Otezla, the brand name of apremilast, is a prescription medication used in treating patients with moderate to severe plaque psoriasis. It is often used in conjunction with phototherapy. Aside from being used to treat plaque psoriasis, it is also approved for use in treating patients with psoriatic arthritis and Behçet’s disease.
- How Much Does Otezla Cost?
- How Does Otezla Work?
- What are the side effects of Otezla?
- What should I avoid while taking Otezla?
- How long does Otezla take to work?
- Can I drink alcohol while taking Otezla?
1. How Much Does Otezla Cost?
It is difficult to answer questions about the pricing of Otezla or any other drug due to the amount that it can vary due to location and insurance. However, when it comes to the original price from the manufacturer of the drug, a 30-day supply costs $3,591.69. What individuals pay, comes down to their coverage. Those with private insurance may be able to pay a $0 copay on their prescription. Those accessing Otezla through Medicaid will typically be able to receive the drug at no cost. For individuals on Medicare, the cost will depend entirely on co-insurance status. For anyone uninsured or underinsured, Otezla does offer patient assistance programs to help patients get the medication. You can head to the Otezla page detailing pricing and insurance here.
2. How Does Otezla Work?
Otezla is unique in that it doesn’t work the same as other medications used to treat plaque psoriasis and psoriatic arthritis. It works by blocking an enzyme known as PDE4, or phosphodiesterase-4. PDE4 is located in the immune cells and is responsible for producing some of the body’s inflammatory molecules. By blocking PDE4, Otezla can reduce inflammation and in turn decrease the severity of the symptoms of all three conditions that it is used to treat: plaque psoriasis, psoriatic arthritis, and oral ulcers associated with Behçet’s disease.
3. What are the side effects of Otezla?
Just like any other medicine, Otezla produces a range of possible side effects. We have listed below the most common side effects. Oftentimes they are minor, but you should check with your doctor immediately if you experience any of them as they can require medical attention.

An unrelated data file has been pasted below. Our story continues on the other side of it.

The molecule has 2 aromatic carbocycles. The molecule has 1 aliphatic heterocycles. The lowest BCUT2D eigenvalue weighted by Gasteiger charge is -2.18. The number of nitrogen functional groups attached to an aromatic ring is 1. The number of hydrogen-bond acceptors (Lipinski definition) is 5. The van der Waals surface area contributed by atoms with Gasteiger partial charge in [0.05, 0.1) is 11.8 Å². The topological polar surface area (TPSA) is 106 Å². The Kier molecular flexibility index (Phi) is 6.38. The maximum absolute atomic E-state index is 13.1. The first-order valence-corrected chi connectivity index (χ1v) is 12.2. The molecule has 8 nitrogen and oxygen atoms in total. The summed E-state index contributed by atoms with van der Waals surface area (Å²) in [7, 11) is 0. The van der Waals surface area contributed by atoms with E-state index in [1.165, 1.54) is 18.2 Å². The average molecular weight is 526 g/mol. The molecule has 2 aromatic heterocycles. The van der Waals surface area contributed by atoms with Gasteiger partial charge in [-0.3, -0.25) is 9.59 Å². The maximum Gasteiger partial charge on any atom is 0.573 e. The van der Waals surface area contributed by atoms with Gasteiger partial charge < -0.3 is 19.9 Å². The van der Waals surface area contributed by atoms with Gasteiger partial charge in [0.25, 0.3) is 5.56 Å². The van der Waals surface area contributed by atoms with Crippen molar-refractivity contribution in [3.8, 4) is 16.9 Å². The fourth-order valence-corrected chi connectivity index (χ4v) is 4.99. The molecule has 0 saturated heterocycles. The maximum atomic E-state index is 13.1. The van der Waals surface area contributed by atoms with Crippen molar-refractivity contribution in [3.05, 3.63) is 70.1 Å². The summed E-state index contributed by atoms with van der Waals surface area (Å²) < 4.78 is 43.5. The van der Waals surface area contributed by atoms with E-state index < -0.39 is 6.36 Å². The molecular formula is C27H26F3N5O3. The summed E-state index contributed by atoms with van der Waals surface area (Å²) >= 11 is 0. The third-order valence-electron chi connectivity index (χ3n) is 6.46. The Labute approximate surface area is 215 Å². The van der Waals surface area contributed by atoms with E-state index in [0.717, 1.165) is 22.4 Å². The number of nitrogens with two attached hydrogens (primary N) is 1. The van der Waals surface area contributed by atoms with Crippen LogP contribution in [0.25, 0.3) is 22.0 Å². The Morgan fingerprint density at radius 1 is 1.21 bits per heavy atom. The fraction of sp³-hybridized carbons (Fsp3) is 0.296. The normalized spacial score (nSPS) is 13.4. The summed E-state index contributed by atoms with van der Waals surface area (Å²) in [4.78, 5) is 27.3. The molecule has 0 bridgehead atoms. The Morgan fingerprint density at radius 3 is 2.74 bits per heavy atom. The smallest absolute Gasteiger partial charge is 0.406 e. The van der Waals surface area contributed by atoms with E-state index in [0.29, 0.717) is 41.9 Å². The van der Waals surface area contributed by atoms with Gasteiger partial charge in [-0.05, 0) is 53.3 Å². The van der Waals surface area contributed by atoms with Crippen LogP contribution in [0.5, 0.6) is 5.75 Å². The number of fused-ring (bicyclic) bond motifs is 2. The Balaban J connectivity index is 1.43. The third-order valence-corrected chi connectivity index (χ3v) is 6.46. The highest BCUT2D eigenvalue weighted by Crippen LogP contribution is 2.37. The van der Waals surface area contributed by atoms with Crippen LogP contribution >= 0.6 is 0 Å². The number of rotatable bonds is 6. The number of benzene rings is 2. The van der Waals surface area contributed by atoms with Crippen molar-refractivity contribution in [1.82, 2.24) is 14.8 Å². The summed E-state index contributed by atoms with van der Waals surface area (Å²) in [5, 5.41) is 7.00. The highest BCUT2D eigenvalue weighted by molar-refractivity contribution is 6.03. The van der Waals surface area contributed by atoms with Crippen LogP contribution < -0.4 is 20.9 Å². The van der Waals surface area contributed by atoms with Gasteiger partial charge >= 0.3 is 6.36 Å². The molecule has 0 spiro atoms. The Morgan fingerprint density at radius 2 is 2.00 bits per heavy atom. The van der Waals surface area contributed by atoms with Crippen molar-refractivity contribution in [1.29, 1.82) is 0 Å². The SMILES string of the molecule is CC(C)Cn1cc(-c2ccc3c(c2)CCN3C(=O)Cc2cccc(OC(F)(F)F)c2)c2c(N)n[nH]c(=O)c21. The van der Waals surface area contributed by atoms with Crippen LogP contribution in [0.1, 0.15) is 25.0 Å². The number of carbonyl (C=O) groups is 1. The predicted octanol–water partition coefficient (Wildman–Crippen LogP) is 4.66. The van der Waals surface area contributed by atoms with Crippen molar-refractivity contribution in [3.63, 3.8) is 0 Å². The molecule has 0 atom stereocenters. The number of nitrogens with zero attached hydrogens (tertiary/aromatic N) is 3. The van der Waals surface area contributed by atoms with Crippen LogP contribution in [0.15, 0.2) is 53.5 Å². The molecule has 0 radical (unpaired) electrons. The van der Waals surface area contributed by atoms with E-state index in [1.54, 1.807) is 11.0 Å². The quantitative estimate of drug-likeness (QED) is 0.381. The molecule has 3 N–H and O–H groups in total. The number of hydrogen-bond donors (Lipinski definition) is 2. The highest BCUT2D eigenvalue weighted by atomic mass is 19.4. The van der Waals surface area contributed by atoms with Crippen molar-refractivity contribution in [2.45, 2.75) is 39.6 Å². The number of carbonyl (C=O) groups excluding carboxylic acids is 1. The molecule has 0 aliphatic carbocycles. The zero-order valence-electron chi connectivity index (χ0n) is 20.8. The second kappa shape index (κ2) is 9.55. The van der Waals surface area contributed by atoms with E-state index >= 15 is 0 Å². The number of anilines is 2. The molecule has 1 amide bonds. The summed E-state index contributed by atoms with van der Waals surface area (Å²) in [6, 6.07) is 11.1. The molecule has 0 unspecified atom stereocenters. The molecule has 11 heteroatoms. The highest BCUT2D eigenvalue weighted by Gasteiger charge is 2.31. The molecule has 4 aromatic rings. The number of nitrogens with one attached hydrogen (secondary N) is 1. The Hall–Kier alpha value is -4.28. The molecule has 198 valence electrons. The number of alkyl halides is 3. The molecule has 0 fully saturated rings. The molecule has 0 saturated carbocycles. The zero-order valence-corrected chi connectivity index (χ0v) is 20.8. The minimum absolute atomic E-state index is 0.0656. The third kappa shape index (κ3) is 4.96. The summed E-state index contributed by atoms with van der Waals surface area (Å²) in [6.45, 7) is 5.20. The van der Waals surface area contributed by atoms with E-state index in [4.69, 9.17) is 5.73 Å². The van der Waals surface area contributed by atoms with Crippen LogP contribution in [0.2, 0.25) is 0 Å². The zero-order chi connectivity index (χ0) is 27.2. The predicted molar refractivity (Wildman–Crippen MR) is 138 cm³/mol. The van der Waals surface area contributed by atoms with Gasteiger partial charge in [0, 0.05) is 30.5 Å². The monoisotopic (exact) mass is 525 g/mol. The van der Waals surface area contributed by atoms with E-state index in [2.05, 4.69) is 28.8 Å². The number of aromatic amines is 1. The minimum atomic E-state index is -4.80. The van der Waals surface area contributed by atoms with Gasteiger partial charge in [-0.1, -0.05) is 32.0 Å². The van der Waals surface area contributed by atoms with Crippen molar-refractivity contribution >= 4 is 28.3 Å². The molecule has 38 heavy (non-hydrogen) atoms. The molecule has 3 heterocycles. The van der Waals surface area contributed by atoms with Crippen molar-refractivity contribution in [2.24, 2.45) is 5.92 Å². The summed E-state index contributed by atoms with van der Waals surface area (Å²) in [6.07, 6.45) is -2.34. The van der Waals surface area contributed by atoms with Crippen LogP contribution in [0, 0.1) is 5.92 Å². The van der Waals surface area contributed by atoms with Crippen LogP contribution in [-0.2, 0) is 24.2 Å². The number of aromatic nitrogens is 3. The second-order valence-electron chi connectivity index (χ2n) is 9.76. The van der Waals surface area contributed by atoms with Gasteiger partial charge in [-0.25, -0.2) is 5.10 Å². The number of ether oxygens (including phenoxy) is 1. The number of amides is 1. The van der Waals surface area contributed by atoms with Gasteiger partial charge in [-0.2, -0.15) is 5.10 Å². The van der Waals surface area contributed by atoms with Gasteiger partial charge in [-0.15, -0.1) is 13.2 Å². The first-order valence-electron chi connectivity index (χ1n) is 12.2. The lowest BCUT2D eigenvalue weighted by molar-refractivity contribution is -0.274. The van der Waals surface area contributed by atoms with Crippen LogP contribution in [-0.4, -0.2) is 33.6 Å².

- Decreased appetite
- Back pain
- Nausea or vomiting
- Stuffy or runny nose
- Abdominal pain
- Upper respiratory tract infection
- Sinus headache
Diarrhea, headache, and nausea are the most common side effects of Otezla.
Allergic reaction – In some rare cases, patients can experience allergic reactions. Seek emergency medical care if you experience any of the following symptoms after taking Otezla.
- Skin rash
- Tightness in the throat or chest
- Difficulty talking or breathing
- Swelling of the face, lips, tongue, or throat
This is not a complete list of the possible side effects of Otezla. For more information, you should speak to your doctor or read the patient information label.
4. What should I avoid while taking Otezla?
There are many potential drug interactions for Otezla. We have listed below some of the most common, but this is not a complete list and you should inform your doctor about any medications (including over-the-counter drugs and supplements) you are taking before you start receiving Otezla.
Potential interactions that could reduce the effectiveness of Otezla:
Potential severe drug interactions:
5. How long does Otezla take to work?
Most patients taking Otezla will understandably want to know when they can expect to see improvement. The answer will vary depending on the condition being treated and its severity. However, the good news is that many patients do report seeing some improvement within the first few weeks. The following is a more detailed breakdown based on clinical testing of how long you can expect results to take based on which condition you’ve been prescribed Otezla to treat:
- Psoriatic arthritis – At least a 20% improvement was reported within 16 weeks by 32% to 41% of patients taking Otezla.
- Plaque psoriasis – 28.8% to 33.1% of those with plaque psoriasis experienced at least a 75% improvement within 16 weeks.
- Behçet’s disease – 52.9% of patients with Behçet’s Disease were completely free of oral ulcers after 12 weeks of treatment. Of those patients, 30% were already ulcer-free after just 6 weeks.
In addition to the above results, patients with psoriatic arthritis also reported an increased ability in physical function and performing daily activities. It is worth noting, that the patients above being treated for psoriatic arthritis could use other drugs such as nonsteroidal anti-inflammatory drugs (NSAIDs) or disease-modifying antirheumatic drugs (DMARDs) during testing, and patients being treated for psoriasis could use topical creams. Those being treated for ulcers associated with Behçet’s Disease did not use any additional treatments. When looking at studies such as these, it's important to keep in mind that every patient is unique and you can’t truly predict how long you will need treatment to see results.
6. Can I drink alcohol while taking Otezla?
Drinking alcohol while taking Otezla isn’t especially dangerous. However, it can add to or worsen side effects, especially if you drink large quantities. If you’re planning to drink while taking Otezla you should speak with your doctor and discuss healthy limits to avoid impacting your treatment negatively. Furthermore, depending on the condition you’re using Otezla to treat, you could worsen disease symptoms through heavy alcohol consumption.